Wednesday, June 30, 2010

Brown University has gone Google

From time to time we invite guests to blog about the initiatives of interest, and are very pleased to have Geoff Greene join us here. Geoff is the Director of IT Support Services at Brown University, and here he shares an update on their campus-wide migration to Google Apps for Education for all students, staff and faculty. - Ed.

About a year ago we put our 6,000 undergraduate students with Google Apps. The results were phenomenal: people were happy, they were productive, they were now excited...and then some people got jealous. Our faculty and staff members started coming to us asking “When do we get to go Google?” Turns out they also wanted access to the same tools to better to connect and engage with students and with each other.

We thought about it for a bit and realized that they had a point. So we decided to bring the entire Brown University community together—faculty, staff, medical and grad students—with a common set of tools: Google Apps for Education. This summer, our Computing & Information Services team is in the process of migrating everyone to our new GoogleApps@Brown system. The positive experience our undergrads have had using the Apps suite helped our Provost David Kertzer decide that the change would bring significant benefits and the cost savings to the university as a whole. In fact, we predict this change could save us somewhere around $1 million each year.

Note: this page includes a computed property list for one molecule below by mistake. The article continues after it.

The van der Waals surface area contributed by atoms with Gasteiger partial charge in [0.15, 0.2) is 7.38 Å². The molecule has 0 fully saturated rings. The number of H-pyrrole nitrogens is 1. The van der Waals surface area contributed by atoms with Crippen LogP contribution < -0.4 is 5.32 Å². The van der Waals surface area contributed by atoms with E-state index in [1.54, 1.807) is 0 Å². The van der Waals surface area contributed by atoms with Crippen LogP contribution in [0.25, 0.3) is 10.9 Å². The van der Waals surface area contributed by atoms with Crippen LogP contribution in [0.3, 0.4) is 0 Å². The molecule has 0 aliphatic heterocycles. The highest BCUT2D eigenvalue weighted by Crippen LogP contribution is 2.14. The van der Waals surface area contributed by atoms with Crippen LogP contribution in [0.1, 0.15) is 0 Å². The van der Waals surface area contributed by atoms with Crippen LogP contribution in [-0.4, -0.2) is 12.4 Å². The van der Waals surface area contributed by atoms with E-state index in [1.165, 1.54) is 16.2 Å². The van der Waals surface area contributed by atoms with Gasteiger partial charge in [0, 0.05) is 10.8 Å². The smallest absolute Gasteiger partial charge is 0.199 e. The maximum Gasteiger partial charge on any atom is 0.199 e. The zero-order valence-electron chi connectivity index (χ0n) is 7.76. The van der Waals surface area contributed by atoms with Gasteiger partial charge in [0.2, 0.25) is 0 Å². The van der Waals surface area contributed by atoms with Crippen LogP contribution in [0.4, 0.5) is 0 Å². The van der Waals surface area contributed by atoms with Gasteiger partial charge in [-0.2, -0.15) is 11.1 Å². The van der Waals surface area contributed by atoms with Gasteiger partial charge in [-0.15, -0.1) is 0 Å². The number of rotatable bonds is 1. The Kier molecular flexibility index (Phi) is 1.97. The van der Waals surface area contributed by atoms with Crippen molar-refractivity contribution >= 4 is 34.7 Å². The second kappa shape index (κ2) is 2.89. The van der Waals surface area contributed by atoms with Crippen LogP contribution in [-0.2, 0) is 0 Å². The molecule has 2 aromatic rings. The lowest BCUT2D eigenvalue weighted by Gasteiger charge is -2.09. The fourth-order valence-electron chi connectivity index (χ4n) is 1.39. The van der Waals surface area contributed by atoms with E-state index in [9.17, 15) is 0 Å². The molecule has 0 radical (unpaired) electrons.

Our students were really the ones that led us down the Google path. They knew these tools would work because they already used them in their non-school lives. We also decided to go this direction because of the functionalities that we believe will bring our university together, namely tools like collaborative documents, better email (with nearly 30 times the storage space that we had with our previous system!) and video chat.

The icing on the cake is that we signed a zero dollar contract for all these top-notch tools. But it’s not just about saving money—it’s also about investing in our university’s future. Google Apps helps us work better together, and we can feel the excitement building on campus as a result. Here’s a little glimpse:

Since some faculty and staff members aren’t as familiar with the new tools just yet, we also hosted a “roadshow” to spread the word and gear up training sessions tailored for each campus group or department. Our training efforts are robust (you can check it out at and we have Google Guides—enthusiastic staff and student volunteers—helping their peers with the transition. We feel confident that once people start using these tools together, they’ll never look back.

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